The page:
2019 Masters: Augusta National, 12th hole

Par three, 155 yards

toughest
(Photo by Patrick Smith/Getty Images)

First things first: No, Golden Bell is not the most difficult hole at Augusta National. And statistically, the par-three 12th is not an overly hard challenge at the Masters. In fact, the hole didn’t crack the top 50 toughest holes on the PGA Tour in 2019. But there are factors in play that can only be explained as the mystique of the Masters, that give this hole the nod. It’s tough to measure pressure, but in 2019 the unpredictability of the Augusta breeze combined with tension of the back nine on Sunday generated epic disaster. Three well established tour pros, two of whom are major champions, saw their Masters dreams disappear into Rae’s Creek—54-hole leader Francesco Molinari, Brooks Koepka, and Tony Finau each recorded double bogeys. Of course, it also paved the way for Tiger Woods’s historic victory as the eventual champion carded four pars on the 12th en route to his fifth green jacket.

2015 Open Championship: St. Andrews, 17th hole

Par four, 495 yards

One of the game’s most iconic holes, “The Road Hole” is also considered by many to be the hardest hole in all of golf—a blind tee shot with a road lining the right side of the fairway and a treacherous pot bunker awaiting errant approach shots. With traditional winds kicking up during the 2015 Open Championship, the 17th lived up to its reputation. The hole was played to an average of .655 strokes over par and garnered 260 scores of bogey or worse, and just nine total birdies (none in the first round). It’s also where Jordan Spieth’s quest for a third consecutive major title came to an end with a bogey on Sunday, leaving him one stroke out of the three-man playoff eventually won by Zach Johnson.

2012 U.S. Open: Olympic Club, 6th hole

Par four, 489 yards

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(Photo by L.C. Lambrecht)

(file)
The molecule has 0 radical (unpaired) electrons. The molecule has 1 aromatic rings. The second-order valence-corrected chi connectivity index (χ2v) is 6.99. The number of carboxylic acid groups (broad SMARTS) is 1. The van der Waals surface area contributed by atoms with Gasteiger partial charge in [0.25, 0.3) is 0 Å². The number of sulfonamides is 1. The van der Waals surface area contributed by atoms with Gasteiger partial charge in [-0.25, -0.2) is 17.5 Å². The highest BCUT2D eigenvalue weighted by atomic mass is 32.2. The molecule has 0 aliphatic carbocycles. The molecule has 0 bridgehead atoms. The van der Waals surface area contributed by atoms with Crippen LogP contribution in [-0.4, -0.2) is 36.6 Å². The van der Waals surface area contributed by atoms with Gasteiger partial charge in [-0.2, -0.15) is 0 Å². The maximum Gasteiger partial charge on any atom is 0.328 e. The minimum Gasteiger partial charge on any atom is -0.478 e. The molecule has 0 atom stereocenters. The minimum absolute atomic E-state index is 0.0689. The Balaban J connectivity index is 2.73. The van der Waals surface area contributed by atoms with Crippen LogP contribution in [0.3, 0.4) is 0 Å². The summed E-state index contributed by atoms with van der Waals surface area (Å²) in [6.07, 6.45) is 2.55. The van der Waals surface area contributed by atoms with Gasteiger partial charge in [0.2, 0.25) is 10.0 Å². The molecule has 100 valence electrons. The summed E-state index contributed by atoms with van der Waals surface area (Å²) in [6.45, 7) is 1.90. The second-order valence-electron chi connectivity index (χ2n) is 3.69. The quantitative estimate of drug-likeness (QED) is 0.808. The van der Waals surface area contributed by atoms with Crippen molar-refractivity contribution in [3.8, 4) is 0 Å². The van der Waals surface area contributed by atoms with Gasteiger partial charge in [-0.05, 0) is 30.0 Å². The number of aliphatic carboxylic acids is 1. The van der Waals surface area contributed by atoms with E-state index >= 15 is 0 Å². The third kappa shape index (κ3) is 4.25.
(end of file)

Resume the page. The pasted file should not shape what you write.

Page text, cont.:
The Lake Course at The Olympic Club was one of the most deceptively difficult major championships sites of the last decade. Despite maxing out at just over 7,100 yards, the club just outside of downtown San Francisco bullied golfers during the 112th U.S. Open. Four of the top 10 most difficult holes of the 2012 major rotation belonged to Olympic, including the par-four 6th which ranked the hardest of them all. The hole played .543 strokes over par during the Open and surrendered just 15 birdies, with a whopping total of 207 scores of bogey or worse. The only player who was able to master the 6th was eventual champion Webb Simpson—his birdie during the final round made him 1-under par on No. 6 for the week and jumpstarted a streak of four birdies over five holes.

2015 U.S. Open: Chambers Bay, 7th hole

Par four, 519 yards

Complaints were more common than birdies at the USGA’s Pacific Northwest experiment in 2015. With a new (and barely tested) golf course baked by unseasonably warm and dry conditions, Chambers Bay was beaten up with criticism. While the golf course took punch after punch, it also hit back with a few of the most brutal par fours on tour. The 7th hole was a monster with a slight dogleg right and forced carry off the tee over a huge bunker complex, leaving golfers with an uphill climb on their approach. A total of 41 scores of double bogey or worse were produced by the hole alone over the week, leading to an average score of 4.48.

2012 Open Championship: Royal Lytham & St. Annes, 3rd and 6th holes

Par fours, 478 & 492 yards

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Royal Lytham 6th hole (Photo by Kevin Murray)

We wrap up this top 10 with a pair of bad boys that flexed their muscle in 2012, during which the 3rd and 6th holes at Royal Lytham & St. Annes proved to be the toughest tandem in golf. No. 6 had played as a par five in previous Open Championships but was changed to a par four to challenge long hitters in 2012. Both par fours played half a stroke over par for the week, conceding just 38 combined birdies and producing 345 bogeys as well as 68 double bogeys or worse. Tiger Woods made a seven on the 6th hole during the final round and both holes had runner up Adam Scott’s number all week long as the Aussie played Nos. 3 and 6 at 3-over par for the tournament. Meanwhile, Ernie Els navigated his way through the two holes at 1-over par and eventually edged Scott by a single stroke to be crowned the 2012 Champion Golfer of the Year.